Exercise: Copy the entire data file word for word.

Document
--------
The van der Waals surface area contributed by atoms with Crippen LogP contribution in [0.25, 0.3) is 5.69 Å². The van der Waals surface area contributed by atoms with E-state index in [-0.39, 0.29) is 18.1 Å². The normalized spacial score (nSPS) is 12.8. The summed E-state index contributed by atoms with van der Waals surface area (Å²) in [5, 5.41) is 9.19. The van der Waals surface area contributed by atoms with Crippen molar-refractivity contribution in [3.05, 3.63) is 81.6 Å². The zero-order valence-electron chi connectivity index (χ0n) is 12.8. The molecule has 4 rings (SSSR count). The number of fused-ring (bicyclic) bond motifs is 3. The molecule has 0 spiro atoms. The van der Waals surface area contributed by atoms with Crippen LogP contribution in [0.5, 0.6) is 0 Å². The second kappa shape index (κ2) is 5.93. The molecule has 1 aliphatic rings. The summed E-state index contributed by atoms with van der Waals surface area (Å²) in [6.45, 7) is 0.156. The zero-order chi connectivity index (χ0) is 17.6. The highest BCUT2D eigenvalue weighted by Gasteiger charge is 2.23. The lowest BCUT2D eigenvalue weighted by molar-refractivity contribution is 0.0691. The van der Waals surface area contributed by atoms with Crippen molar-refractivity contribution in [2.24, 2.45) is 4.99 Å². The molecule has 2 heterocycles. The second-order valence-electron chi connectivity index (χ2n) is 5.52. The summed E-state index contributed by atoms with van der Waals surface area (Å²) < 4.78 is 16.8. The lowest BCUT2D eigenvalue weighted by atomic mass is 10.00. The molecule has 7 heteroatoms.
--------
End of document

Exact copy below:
The van der Waals surface area contributed by atoms with Crippen LogP contribution in [0.25, 0.3) is 5.69 Å². The van der Waals surface area contributed by atoms with E-state index in [-0.39, 0.29) is 18.1 Å². The normalized spacial score (nSPS) is 12.8. The summed E-state index contributed by atoms with van der Waals surface area (Å²) in [5, 5.41) is 9.19. The van der Waals surface area contributed by atoms with Crippen molar-refractivity contribution in [3.05, 3.63) is 81.6 Å². The zero-order valence-electron chi connectivity index (χ0n) is 12.8. The molecule has 4 rings (SSSR count). The number of fused-ring (bicyclic) bond motifs is 3. The molecule has 0 spiro atoms. The van der Waals surface area contributed by atoms with Crippen LogP contribution in [0.5, 0.6) is 0 Å². The second kappa shape index (κ2) is 5.93. The molecule has 1 aliphatic rings. The summed E-state index contributed by atoms with van der Waals surface area (Å²) in [6.45, 7) is 0.156. The zero-order chi connectivity index (χ0) is 17.6. The highest BCUT2D eigenvalue weighted by Gasteiger charge is 2.23. The lowest BCUT2D eigenvalue weighted by molar-refractivity contribution is 0.0691. The van der Waals surface area contributed by atoms with Crippen molar-refractivity contribution in [2.24, 2.45) is 4.99 Å². The molecule has 2 heterocycles. The second-order valence-electron chi connectivity index (χ2n) is 5.52. The summed E-state index contributed by atoms with van der Waals surface area (Å²) < 4.78 is 16.8. The lowest BCUT2D eigenvalue weighted by atomic mass is 10.00. The molecule has 7 heteroatoms.